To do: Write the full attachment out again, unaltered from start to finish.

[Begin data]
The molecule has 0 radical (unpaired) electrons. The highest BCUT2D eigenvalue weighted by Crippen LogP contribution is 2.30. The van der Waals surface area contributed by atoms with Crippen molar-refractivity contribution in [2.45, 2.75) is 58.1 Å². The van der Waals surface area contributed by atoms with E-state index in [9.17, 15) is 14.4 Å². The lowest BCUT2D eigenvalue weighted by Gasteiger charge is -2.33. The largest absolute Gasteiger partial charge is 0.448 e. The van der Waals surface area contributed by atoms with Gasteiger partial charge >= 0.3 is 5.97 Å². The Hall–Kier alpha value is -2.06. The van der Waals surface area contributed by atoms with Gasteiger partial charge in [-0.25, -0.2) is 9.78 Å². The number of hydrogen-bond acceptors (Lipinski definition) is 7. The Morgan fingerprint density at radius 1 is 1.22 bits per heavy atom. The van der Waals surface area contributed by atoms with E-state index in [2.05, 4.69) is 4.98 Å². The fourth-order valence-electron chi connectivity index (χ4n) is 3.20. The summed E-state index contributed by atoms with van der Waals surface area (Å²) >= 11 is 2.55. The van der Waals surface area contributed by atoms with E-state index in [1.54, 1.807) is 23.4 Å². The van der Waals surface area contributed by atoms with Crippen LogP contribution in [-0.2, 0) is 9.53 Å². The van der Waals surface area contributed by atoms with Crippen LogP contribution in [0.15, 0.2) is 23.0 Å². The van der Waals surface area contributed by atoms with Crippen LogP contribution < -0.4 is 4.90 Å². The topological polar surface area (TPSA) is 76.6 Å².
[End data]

The molecule has 0 radical (unpaired) electrons. The highest BCUT2D eigenvalue weighted by Crippen LogP contribution is 2.30. The van der Waals surface area contributed by atoms with Crippen molar-refractivity contribution in [2.45, 2.75) is 58.1 Å². The van der Waals surface area contributed by atoms with E-state index in [9.17, 15) is 14.4 Å². The lowest BCUT2D eigenvalue weighted by Gasteiger charge is -2.33. The largest absolute Gasteiger partial charge is 0.448 e. The van der Waals surface area contributed by atoms with Gasteiger partial charge >= 0.3 is 5.97 Å². The Hall–Kier alpha value is -2.06. The van der Waals surface area contributed by atoms with Gasteiger partial charge in [-0.25, -0.2) is 9.78 Å². The number of hydrogen-bond acceptors (Lipinski definition) is 7. The Morgan fingerprint density at radius 1 is 1.22 bits per heavy atom. The van der Waals surface area contributed by atoms with E-state index in [2.05, 4.69) is 4.98 Å². The fourth-order valence-electron chi connectivity index (χ4n) is 3.20. The summed E-state index contributed by atoms with van der Waals surface area (Å²) >= 11 is 2.55. The van der Waals surface area contributed by atoms with E-state index in [1.54, 1.807) is 23.4 Å². The van der Waals surface area contributed by atoms with Crippen LogP contribution in [-0.2, 0) is 9.53 Å². The van der Waals surface area contributed by atoms with Crippen LogP contribution in [0.15, 0.2) is 23.0 Å². The van der Waals surface area contributed by atoms with Crippen LogP contribution < -0.4 is 4.90 Å². The topological polar surface area (TPSA) is 76.6 Å².